While each global region has its own set of challenges, a moderate escalation of construction costs is a certainty for many regions across the world.

In 2022, the U.K. experienced some of the most abnormal construction price increases ever seen, at a rate of 9% to 15%. Energy prices and global supply chain constraints emanating from the Ukraine conflict and China’s zero-COVID policy exerted that upward cost pressure on projects. However, “there is currently a sense that construction cost escalation has peaked,” says Richard Hill, Currie & Brown director in London. He anticipates escalation of 4.3% to 5% in 2023.

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The biggest risk to the U.K. construction industry is the uncertain and fragile state of the economy. Britain is the only G7 country with real GDP growth still below pre-COVID-19 levels (-0.4%), and the budget statement recently presented by Jeremy Hunt, new chancellor of the Exchequer, foreshadows a period of economic contraction, says Hill. Continued government infrastructure investment will be key to a strong 2023 construction market.

Continental Europe followed a similar trend. Damien Bouveresse, managing director there, reports more than 20% cost escalation in the last two years with fluctuations due to rising energy and materials prices. He anticipates construction activity will increase in Europe next year with 4% to 9% escalation.

Middle East-North Africa construction should continue to grow next year, led by the UAE and Saudi Arabia. Most countries in the region are posting budget surpluses, emanating from higher oil prices that they say will boost spending on social infrastructure improvements.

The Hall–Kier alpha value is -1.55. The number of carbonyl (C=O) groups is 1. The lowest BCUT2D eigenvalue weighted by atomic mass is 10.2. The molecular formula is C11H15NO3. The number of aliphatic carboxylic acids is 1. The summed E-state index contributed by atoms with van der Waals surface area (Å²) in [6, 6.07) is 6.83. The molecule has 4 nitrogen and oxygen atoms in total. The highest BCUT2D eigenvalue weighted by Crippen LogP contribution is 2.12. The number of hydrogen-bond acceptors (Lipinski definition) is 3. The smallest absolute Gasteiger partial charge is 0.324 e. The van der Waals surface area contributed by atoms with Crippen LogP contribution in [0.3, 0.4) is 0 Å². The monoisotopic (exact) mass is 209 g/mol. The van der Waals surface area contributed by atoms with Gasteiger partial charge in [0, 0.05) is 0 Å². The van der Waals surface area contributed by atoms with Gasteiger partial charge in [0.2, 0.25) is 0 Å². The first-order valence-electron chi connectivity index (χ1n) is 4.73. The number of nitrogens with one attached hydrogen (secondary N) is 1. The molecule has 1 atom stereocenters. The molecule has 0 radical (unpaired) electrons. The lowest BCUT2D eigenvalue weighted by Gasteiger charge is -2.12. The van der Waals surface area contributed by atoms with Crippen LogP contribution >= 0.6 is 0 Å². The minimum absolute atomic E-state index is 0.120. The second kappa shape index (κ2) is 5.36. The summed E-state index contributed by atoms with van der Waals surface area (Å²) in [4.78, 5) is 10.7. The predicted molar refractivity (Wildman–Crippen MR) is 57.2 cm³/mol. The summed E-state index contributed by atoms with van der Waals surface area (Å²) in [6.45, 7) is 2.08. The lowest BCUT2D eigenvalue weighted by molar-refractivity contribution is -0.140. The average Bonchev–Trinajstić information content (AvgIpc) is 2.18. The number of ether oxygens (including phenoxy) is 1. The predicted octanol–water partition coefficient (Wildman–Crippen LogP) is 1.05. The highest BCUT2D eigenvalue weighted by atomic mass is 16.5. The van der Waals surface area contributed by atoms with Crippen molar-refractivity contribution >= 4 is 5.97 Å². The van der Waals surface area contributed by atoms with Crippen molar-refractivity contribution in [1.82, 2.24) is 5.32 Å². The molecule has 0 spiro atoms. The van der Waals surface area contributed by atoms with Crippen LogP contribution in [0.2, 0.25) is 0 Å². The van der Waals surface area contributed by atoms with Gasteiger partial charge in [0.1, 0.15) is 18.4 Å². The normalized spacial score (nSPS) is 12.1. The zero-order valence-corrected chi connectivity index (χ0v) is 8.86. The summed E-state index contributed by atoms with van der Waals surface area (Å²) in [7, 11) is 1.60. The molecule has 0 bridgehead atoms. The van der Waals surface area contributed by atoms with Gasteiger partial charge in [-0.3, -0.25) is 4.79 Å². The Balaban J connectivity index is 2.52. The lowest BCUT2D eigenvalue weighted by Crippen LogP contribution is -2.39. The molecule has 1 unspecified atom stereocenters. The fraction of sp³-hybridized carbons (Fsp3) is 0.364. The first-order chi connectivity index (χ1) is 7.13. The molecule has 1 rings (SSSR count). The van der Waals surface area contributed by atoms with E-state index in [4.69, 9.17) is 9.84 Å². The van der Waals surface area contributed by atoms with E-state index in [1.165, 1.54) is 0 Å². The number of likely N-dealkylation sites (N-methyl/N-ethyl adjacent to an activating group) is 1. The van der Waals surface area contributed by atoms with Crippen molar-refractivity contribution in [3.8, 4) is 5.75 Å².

UAE Managing Director Doug McGillivray predicts that 2023 construction output in the emirates and Saudi Arabia will exceed this year’s, as growing populations drive a need for new projects and increased infrastructure capacity. He forecasts that Saudi construction costs will rise 7% next year, with UAE costs up 4%, compared to a 2022 escalation of 3% and 2%, respectively.

The main risks are a shortage of contractors to undertake the large volume of work expected to run concurrently, and availability and affordability of labor. Saudi Arabia’s 2030 vision and giga projects dominate the future pipeline, led by NEOM, the world’s largest single project.

In Japan, overall construction prices rose a staggering 15% to 20% in 2022, due to a combination of labor shortages, high energy prices, supply chain disruptions, and the depreciation of the Japanese yen against the U.S. dollar, Japan associate director DinWee Lee reports.

Next year, construction cost escalation will depend heavily on the performance of the yen, as well as on supply chain normalization, according to Lee. In the coming year, he anticipates the yen will increase 5% to 10% in strength against the dollar, stabilizing building material prices and leading to 1% to 3% construction escalation in 2023.

China’s construction industry faced many challenges last year, mainly due to the country’s zero- COVID-19 strategy and tightened financial policies. Alan Lam, managing director there, expects this to change next year, due to the recent update in COVID-19 policy, as well as to China’s plan to pump liquidity into the economy to boost growth and improved real estate financing. Relaxed local border restrictions will also help with labor supply and costs, he says.

The supply chain will normalize, but high demand for copper, aluminum and reinforcing steel will continue into 2023, Lam says, resulting in these materials increasing 10% in cost over the year. Overall, he forecasts construction costs will increase 2% to 4% next year, with strong data center building but slowing semi-conductor construction.